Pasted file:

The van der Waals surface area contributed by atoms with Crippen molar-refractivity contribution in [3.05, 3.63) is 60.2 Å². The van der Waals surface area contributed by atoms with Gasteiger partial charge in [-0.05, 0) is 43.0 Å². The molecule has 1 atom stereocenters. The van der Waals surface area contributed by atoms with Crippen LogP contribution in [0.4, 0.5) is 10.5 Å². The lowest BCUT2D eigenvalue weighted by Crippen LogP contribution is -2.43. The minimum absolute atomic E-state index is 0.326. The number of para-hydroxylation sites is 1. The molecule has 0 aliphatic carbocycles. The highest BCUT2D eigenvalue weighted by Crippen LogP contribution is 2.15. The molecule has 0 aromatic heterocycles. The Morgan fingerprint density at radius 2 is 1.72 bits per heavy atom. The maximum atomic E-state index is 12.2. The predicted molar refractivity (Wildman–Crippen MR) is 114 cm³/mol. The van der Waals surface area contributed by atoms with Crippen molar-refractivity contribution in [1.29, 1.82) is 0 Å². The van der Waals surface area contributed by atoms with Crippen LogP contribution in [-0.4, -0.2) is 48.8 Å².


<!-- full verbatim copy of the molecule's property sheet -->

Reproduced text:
The van der Waals surface area contributed by atoms with Crippen molar-refractivity contribution in [3.05, 3.63) is 60.2 Å². The van der Waals surface area contributed by atoms with Gasteiger partial charge in [-0.05, 0) is 43.0 Å². The molecule has 1 atom stereocenters. The van der Waals surface area contributed by atoms with Crippen LogP contribution in [0.4, 0.5) is 10.5 Å². The lowest BCUT2D eigenvalue weighted by Crippen LogP contribution is -2.43. The minimum absolute atomic E-state index is 0.326. The number of para-hydroxylation sites is 1. The molecule has 0 aliphatic carbocycles. The highest BCUT2D eigenvalue weighted by Crippen LogP contribution is 2.15. The molecule has 0 aromatic heterocycles. The Morgan fingerprint density at radius 2 is 1.72 bits per heavy atom. The maximum atomic E-state index is 12.2. The predicted molar refractivity (Wildman–Crippen MR) is 114 cm³/mol. The van der Waals surface area contributed by atoms with Crippen molar-refractivity contribution in [1.29, 1.82) is 0 Å². The van der Waals surface area contributed by atoms with Crippen LogP contribution in [-0.4, -0.2) is 48.8 Å².